A half-sister to Joan, Lady of Wales, Joan was the daughter of Isabelle of Angouleme and King John, who would marry Alexander of Scotland (although she was originally betrothed to Hugh de Lusignan as a four-year-old, but on her father's death in 1216, her mother, Isabelle, married Hugh instead!). Alexander and Joan were married in 1221, after difficult negotiations, when he was 22, and she, less than 11. Joan did not have a good time in Scotland: the estates which should have been hers were still owned by her mother-in-law, so she was dependant on her husband completely. Matters did not improve either when she failed to produce an heir. There was ongoing conflict between Alexander and Henry III, Joan's brother, as well when the estates on Joan's dower were not given to her in the 1230's. In 1237, when Joan was in England for a council, she met up with her family again, seeing her sister Eleanor (who would marry Simon de Montfort), Eleanor of Brittany and her cousin, the Countess of Chester. In January, she was summoned back by her husband, but refused to go. That same month, she sickened and died in Essex, aged just twenty-seven. She chose to be buried in England.
Joan of Acre (Born in the Holy Land while her parents were on crusade)
Joan was one of the many children of Edward I and Eleanor of Castile, but one of the six to survive to adulthood. Born in Acre, she returned to Europe and stayed with her grand-mother Eleanor in Ponthieu where she would spend the next few years, before staying in England and travelling with her parents off and on. In 1290, Joan married Gilbert de Clare, the Earl of Gloucester, one of the most powerful noblemen in England. She was eighteen to his forty-six. They were married for five years before Gilbert's death and had a son and three daughter (two of whom would be married to Edward II's favourites at Court, Piers Gaveston and Hugh le Despenser). Edward I quickly tried to arrange another marriage for young Joan after she was widowed, and betrothed her to Amadeus V, Count of Savoy. Joan, however did not agree, and sent one of the squires in her household to be knighted by Edward. She then secretly married this young knight. Edward was not impressed. The Knight, called Ralph de Monthermer, was imprisoned, but Edward eventually softened, and released him. Ralph became Earl of Gloucester in right of his wife, and they had two boys, two girls together in ten years of marriage. Joan died in Suffolk unexpectedly aged just thirty-five in 1307.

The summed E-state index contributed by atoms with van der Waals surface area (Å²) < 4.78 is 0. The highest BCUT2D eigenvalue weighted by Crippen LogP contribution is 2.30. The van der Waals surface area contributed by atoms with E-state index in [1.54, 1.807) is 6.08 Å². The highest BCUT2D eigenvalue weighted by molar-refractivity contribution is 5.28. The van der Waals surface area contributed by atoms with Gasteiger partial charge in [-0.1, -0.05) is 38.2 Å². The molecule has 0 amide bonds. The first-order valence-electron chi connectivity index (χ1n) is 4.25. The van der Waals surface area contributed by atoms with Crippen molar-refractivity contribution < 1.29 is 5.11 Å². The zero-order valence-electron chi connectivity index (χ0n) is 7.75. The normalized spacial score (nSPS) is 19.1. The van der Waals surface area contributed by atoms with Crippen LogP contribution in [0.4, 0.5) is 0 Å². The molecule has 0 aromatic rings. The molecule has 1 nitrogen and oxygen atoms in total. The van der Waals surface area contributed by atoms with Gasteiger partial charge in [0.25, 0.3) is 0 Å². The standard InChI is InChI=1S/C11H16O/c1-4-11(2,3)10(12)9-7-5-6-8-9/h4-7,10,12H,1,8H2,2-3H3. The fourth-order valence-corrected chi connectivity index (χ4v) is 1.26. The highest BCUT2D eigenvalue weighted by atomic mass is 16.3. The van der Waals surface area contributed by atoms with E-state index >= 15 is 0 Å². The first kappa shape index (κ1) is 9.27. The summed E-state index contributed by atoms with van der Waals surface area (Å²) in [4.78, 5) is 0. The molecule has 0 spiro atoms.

Joan of the Tower (Another Queen Consort of Scotland)
This Joan was the youngest child of Isabella of France and Edward II of England, and was born into a changing world. Also known as Joan Makepeace, she married the son and heir of Robert the Bruce, David as part of the treaty of Edinburgh-Northampton, when she was just six, and him, four in 1328. After the death of Robert the Bruce a year after the wedding, David became King and was crowned alongside Joan in 1331. From here things went downhill for Joan; after defeat at the battle of Halidon Hill doing the Second Scottish War of Independence, she and David fled to France. They stayed in Château Gaillard in Normandy until 1341, when they were finally able to return. This didn't last long either. In 1346, David was captured, and imprisoned in the Tower and then at Odiham Castle. In 1357, he was released, (for a large ransom) and returned to Scotland. However, after David's return, Joan decided to stay in England where she nursed her mother, Isabella during her final illness in 1358, and died herself in 1362 of the Plague, and was buried in Greyfriars.
Joan of England
One of Edward III and Philippa of Hainault's four surviving daughters, Joan was also born in the Tower of London in around 1333, and was reputed as openly being Edward III's favourite daughter. Joan grew up at first with her mother, but aged four, was betrothed to Fredrick, the heir of the Duke of Austria, and travelled to grow up in the court of her father-in-law. She was put under care of her Aunt, who was the Holy Roman Empress - and a disaster at bringing up children. Joan's mother became so concerned about her upbringing that Joan went home. In England, she grew up with her sister, Isabel with whom she was very close to. In 1347, preparations were made for a second betrothal, to Peter, the heir of the King of Castile for November the next year. In January 1348, she left England and started to travel to Bordeaux. She would never get further than Loremo where she caught the plague and died. Joan was just 14.
So those are the Joans... More information will be coming in future weeks about the individual ones. For more information on Joan, Lady of Wales, see my post on it.
Images courtesy of Wikipedia Sources include:
Heroines of the Medieval World by Sharon Bennett Connolly
Queens Consort by Lisa Hilton
Thank you for reading!